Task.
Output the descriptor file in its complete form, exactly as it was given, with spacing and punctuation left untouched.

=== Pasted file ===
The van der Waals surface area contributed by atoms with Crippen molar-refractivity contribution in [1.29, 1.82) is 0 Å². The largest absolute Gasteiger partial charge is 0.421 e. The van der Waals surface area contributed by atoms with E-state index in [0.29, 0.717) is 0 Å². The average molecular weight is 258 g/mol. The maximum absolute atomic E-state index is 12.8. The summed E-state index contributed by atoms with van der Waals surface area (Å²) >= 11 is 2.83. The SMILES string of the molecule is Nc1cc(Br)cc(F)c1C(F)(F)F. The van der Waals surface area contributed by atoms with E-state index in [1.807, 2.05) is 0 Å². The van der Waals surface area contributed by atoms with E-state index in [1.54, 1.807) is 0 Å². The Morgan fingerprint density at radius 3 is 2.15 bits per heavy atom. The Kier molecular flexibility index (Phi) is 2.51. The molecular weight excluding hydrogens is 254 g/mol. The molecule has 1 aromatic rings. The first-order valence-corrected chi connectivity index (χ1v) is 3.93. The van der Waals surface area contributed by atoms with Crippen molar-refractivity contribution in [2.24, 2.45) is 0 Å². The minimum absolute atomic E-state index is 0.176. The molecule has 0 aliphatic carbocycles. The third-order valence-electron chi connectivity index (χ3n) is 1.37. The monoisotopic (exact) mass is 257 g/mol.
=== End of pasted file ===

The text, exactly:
The van der Waals surface area contributed by atoms with Crippen molar-refractivity contribution in [1.29, 1.82) is 0 Å². The largest absolute Gasteiger partial charge is 0.421 e. The van der Waals surface area contributed by atoms with E-state index in [0.29, 0.717) is 0 Å². The average molecular weight is 258 g/mol. The maximum absolute atomic E-state index is 12.8. The summed E-state index contributed by atoms with van der Waals surface area (Å²) >= 11 is 2.83. The SMILES string of the molecule is Nc1cc(Br)cc(F)c1C(F)(F)F. The van der Waals surface area contributed by atoms with E-state index in [1.807, 2.05) is 0 Å². The van der Waals surface area contributed by atoms with E-state index in [1.54, 1.807) is 0 Å². The Morgan fingerprint density at radius 3 is 2.15 bits per heavy atom. The Kier molecular flexibility index (Phi) is 2.51. The molecular weight excluding hydrogens is 254 g/mol. The molecule has 1 aromatic rings. The first-order valence-corrected chi connectivity index (χ1v) is 3.93. The van der Waals surface area contributed by atoms with Crippen molar-refractivity contribution in [2.24, 2.45) is 0 Å². The minimum absolute atomic E-state index is 0.176. The molecule has 0 aliphatic carbocycles. The third-order valence-electron chi connectivity index (χ3n) is 1.37. The monoisotopic (exact) mass is 257 g/mol.